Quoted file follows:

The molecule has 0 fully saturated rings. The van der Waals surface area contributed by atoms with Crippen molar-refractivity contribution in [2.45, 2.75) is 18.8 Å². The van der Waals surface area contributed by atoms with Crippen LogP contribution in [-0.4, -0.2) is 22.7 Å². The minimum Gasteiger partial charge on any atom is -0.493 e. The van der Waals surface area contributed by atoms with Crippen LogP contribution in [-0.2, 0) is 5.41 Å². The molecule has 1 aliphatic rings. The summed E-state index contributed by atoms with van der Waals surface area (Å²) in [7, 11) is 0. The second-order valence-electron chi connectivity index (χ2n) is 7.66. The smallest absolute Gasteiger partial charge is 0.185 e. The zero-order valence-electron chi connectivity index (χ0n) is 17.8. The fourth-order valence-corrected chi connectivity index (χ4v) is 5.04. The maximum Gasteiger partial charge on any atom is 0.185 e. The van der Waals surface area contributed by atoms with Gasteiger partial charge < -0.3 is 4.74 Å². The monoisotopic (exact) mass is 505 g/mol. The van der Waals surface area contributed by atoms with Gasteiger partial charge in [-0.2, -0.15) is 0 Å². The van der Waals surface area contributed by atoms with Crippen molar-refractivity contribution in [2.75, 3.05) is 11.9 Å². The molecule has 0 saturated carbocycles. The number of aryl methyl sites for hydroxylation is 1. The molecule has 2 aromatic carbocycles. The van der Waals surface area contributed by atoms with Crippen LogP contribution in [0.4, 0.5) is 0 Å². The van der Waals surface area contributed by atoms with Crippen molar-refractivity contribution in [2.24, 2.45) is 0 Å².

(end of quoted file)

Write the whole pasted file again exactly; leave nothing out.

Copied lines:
The molecule has 0 fully saturated rings. The van der Waals surface area contributed by atoms with Crippen molar-refractivity contribution in [2.45, 2.75) is 18.8 Å². The van der Waals surface area contributed by atoms with Crippen LogP contribution in [-0.4, -0.2) is 22.7 Å². The minimum Gasteiger partial charge on any atom is -0.493 e. The van der Waals surface area contributed by atoms with Crippen LogP contribution in [-0.2, 0) is 5.41 Å². The molecule has 1 aliphatic rings. The summed E-state index contributed by atoms with van der Waals surface area (Å²) in [7, 11) is 0. The second-order valence-electron chi connectivity index (χ2n) is 7.66. The smallest absolute Gasteiger partial charge is 0.185 e. The zero-order valence-electron chi connectivity index (χ0n) is 17.8. The fourth-order valence-corrected chi connectivity index (χ4v) is 5.04. The maximum Gasteiger partial charge on any atom is 0.185 e. The van der Waals surface area contributed by atoms with Gasteiger partial charge < -0.3 is 4.74 Å². The monoisotopic (exact) mass is 505 g/mol. The van der Waals surface area contributed by atoms with Gasteiger partial charge in [-0.2, -0.15) is 0 Å². The van der Waals surface area contributed by atoms with Crippen molar-refractivity contribution in [2.75, 3.05) is 11.9 Å². The molecule has 0 saturated carbocycles. The number of aryl methyl sites for hydroxylation is 1. The molecule has 2 aromatic carbocycles. The van der Waals surface area contributed by atoms with Crippen LogP contribution in [0.4, 0.5) is 0 Å². The van der Waals surface area contributed by atoms with Crippen molar-refractivity contribution in [2.24, 2.45) is 0 Å².